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This article was published 11/6/2003 (5215 days ago), so information in it may no longer be current.
AT 76 years of age, Pat Roberts won't be participating in all the events she would like to at the Manitoba Society of Seniors Summer Games this year. But it's not because of her age.
"I'll play the nine-hole golf and I'll swim," says Roberts, who is returning to the provincial finals for the 10th time. "I would have liked to play the 18-hole as well, but it's on at the same time as the swimming."
The active East St. Paul senior regularly hits the links in summer and skis downhill in winter. She used to swim a lot more, but is out of practice. Still, like thousands of other seniors in the province, Roberts is looking forward to the challenge of participating in the 21st annual Manitoba senior summer games.
The MPI/MSOS 55 Plus Games are to be held in Arborg, MB., June 17 to 19.
"I'm a recreational swimmer," Roberts says, adding that she has signed up for the 50-metre and 100-metre freestyle events. "Just for kicks I entered the 400 as well."
Roberts just recently got back into the pool in anticipation of the Games.
"I've got two weeks to get in shape," she laughs. "I thought I'd better get my feet wet before June 17."
Art Angus, 77, and his wife Adeline, 75, are both entered in three competitions. The River Heights residents will compete as a team in five-pin bowling, cribbage and whist.
The 55 Plus Games are billed as being just for fun, and they are. But for some seniors, they're also competitive.
"I think everybody tries to win," says Angus, who has participated in the Games with his wife for the last 12 years. "Whether you do or you don't, it doesn't matter, but you should try. If we don't win, we're having a good time trying. I think a person should always do their best.
"We've won a gold medal in bowling in Dauphin, a silver medal in cribbage in Carman and a silver in cribbage in Selkirk. We've seen a lot of Manitoba."
"I'm very competitive to start with," admits Virginia Tate, a 10-year veteran of the MSOS Games. "Always have been. But it's fun to meet people that you seem to see every year.
"There's people that played in the regionals but didn't qualify, and they still come out to the provincials to see people."
Tate, 79, lives in St. James and swims in a masters swim club.
"I've got lots of gold medals because there aren't that many people my age who swim, but there's still enough to make it competitive," she says.
This year, Tate will compete in swimming, duplicate bridge, whist and cribbage. She is also a spare on a floor curling team and has done the three-kilometre walk in the past, but won't this year. "There's only so many things you can do," she says.
Roberts has won her share of medals in past years for horseshoes, track, swimming and golf, but says she is not as competitive about the Games as some people.
"There's always some that are very competitive, but with card games, how can you be competitive?" she says. "It's social, really. There's a banquet and a dance, and you get to meet people from all over the province. It will be a good time."
Because of the popularity of the Games and the limited facilities in some host communities, the MSOS holds regional qualifying events for the Games. The regional playoffs were held in April and May.
"It's because of the numbers of participants," says Games co-ordinator Lois Dudgeon. "A community like Arborg couldn't handle 3,000 seniors converging on their facilities. We averaged 1,425 participants at these Games over the last 10 years."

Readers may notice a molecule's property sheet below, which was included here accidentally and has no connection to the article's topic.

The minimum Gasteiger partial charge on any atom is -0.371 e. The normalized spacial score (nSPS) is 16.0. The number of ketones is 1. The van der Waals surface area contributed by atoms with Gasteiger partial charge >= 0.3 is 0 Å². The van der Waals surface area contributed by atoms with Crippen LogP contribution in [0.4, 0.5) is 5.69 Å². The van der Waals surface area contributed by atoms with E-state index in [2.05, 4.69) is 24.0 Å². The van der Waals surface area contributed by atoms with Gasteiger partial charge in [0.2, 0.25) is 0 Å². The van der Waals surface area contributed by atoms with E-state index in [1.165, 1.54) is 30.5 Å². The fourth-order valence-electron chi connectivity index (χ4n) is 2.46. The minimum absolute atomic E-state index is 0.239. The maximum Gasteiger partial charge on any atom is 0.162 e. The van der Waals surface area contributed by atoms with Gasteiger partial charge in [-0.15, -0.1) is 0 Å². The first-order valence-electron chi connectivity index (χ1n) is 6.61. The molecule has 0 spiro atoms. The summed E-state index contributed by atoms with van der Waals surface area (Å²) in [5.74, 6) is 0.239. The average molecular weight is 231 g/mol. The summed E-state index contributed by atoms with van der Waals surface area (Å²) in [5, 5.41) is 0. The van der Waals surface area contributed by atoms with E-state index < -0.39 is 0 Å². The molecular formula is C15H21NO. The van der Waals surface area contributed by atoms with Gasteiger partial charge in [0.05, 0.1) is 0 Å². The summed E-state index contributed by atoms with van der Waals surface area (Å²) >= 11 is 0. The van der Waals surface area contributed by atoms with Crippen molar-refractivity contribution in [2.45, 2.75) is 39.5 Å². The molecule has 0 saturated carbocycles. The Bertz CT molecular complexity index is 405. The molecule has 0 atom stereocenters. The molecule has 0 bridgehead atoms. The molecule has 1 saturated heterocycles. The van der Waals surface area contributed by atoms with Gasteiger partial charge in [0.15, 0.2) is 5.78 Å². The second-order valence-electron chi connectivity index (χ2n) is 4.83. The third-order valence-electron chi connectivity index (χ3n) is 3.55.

Slo-pitch draws the largest number of seniors, thanks to a local league that promotes the sport throughout the province, says Dudgeon. But the fastest-growing sport is floor curling, which is similar to ice curling except participants use wooden rocks and do without brooms.
Open events this year include: the 3-K predicted walk, arts and crafts, carpet bowling, horseshoes, slo-pitch, women's snooker, swimming (being held in Poplarfield), table shuffleboard, and track. Playoff events include five-pin bowling (in Gimli), nine-hole golf (at Arnes), 18-hole golf (gross and net, also at Arnes), contract bridge, cribbage, floor curling, floor shuffleboard, men's snooker, and whist. Duplicate bridge and scrabble are listed as demonstration events at this year's Games.
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The South Winnipeg Seniors Resource Council's annual general meeting will feature guest Marg Barbour speaking on the benefits of active living for seniors. The former city employee and recreation professional is a guardian with the Active Living Coalition for Older Adults (ALCOA).
The council's AGM will be held June 18 from 2 to 4 p.m. at the Reh-fit Centre, 1390 Taylor Ave., and is open to the public. Refreshments and tours of the centre will be available following the meeting.
Resource co-ordinator Kathy Taylor-Hallick says the event will be useful especially for seniors and health-care and home-care professionals who deal with older people.
The council runs a congregate meal program out of the Adamar Apartments and Delta Manor, and a small volunteer transportation service for seniors needing a ride to the doctor's office, but its main emphasis is on directing seniors and professionals to services such as those offered by ALCOA and other agencies.
"We like to give them resources that will help keep them safe and comfortable in their own homes," says Taylor-Hallick. "We're there for the community at large."
The South Winnipeg council is available for seniors in Riverview, Fort Rouge, Crescentwood, River Heights, Tuxedo and Charleswood. It also covers Fort Garry in the absence of a co-ordinator there. The rest of the city and province have their own resource councils.
For more information, call Taylor-Hallick at 478-6169 or e-mail email@example.com.
PHOTO MIKE DEAL/WINNIPEG FREE PRESS